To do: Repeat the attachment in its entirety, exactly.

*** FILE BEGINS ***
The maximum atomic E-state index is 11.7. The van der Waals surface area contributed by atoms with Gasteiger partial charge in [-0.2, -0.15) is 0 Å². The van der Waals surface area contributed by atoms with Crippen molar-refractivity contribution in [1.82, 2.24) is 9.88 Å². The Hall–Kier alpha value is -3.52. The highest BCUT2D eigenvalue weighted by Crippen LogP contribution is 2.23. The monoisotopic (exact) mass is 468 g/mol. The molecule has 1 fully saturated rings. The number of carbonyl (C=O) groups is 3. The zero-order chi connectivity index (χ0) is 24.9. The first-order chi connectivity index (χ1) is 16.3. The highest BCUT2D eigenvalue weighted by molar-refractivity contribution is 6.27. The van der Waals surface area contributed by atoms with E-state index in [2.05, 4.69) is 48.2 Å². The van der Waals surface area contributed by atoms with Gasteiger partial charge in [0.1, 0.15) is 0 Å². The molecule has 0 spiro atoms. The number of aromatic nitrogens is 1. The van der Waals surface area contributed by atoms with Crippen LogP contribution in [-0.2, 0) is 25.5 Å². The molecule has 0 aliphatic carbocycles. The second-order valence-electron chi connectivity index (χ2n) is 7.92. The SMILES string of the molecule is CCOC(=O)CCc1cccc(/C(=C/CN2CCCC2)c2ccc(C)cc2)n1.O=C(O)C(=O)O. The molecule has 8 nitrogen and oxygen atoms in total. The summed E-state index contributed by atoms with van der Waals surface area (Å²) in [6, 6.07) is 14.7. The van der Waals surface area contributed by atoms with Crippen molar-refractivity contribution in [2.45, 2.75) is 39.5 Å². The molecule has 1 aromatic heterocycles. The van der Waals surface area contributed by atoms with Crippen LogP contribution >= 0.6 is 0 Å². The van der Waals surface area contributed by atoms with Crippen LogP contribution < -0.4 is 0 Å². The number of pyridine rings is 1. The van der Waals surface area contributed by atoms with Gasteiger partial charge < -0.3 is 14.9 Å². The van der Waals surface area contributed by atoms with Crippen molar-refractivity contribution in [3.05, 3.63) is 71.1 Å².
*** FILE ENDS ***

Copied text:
The maximum atomic E-state index is 11.7. The van der Waals surface area contributed by atoms with Gasteiger partial charge in [-0.2, -0.15) is 0 Å². The van der Waals surface area contributed by atoms with Crippen molar-refractivity contribution in [1.82, 2.24) is 9.88 Å². The Hall–Kier alpha value is -3.52. The highest BCUT2D eigenvalue weighted by Crippen LogP contribution is 2.23. The monoisotopic (exact) mass is 468 g/mol. The molecule has 1 fully saturated rings. The number of carbonyl (C=O) groups is 3. The zero-order chi connectivity index (χ0) is 24.9. The first-order chi connectivity index (χ1) is 16.3. The highest BCUT2D eigenvalue weighted by molar-refractivity contribution is 6.27. The van der Waals surface area contributed by atoms with E-state index in [2.05, 4.69) is 48.2 Å². The van der Waals surface area contributed by atoms with Gasteiger partial charge in [0.1, 0.15) is 0 Å². The molecule has 0 spiro atoms. The number of aromatic nitrogens is 1. The van der Waals surface area contributed by atoms with Crippen LogP contribution in [-0.2, 0) is 25.5 Å². The molecule has 0 aliphatic carbocycles. The second-order valence-electron chi connectivity index (χ2n) is 7.92. The SMILES string of the molecule is CCOC(=O)CCc1cccc(/C(=C/CN2CCCC2)c2ccc(C)cc2)n1.O=C(O)C(=O)O. The molecule has 8 nitrogen and oxygen atoms in total. The summed E-state index contributed by atoms with van der Waals surface area (Å²) in [6, 6.07) is 14.7. The van der Waals surface area contributed by atoms with Crippen molar-refractivity contribution in [2.45, 2.75) is 39.5 Å². The molecule has 1 aromatic heterocycles. The van der Waals surface area contributed by atoms with Crippen LogP contribution >= 0.6 is 0 Å². The van der Waals surface area contributed by atoms with Crippen LogP contribution < -0.4 is 0 Å². The number of pyridine rings is 1. The van der Waals surface area contributed by atoms with Gasteiger partial charge < -0.3 is 14.9 Å². The van der Waals surface area contributed by atoms with Crippen molar-refractivity contribution in [3.05, 3.63) is 71.1 Å².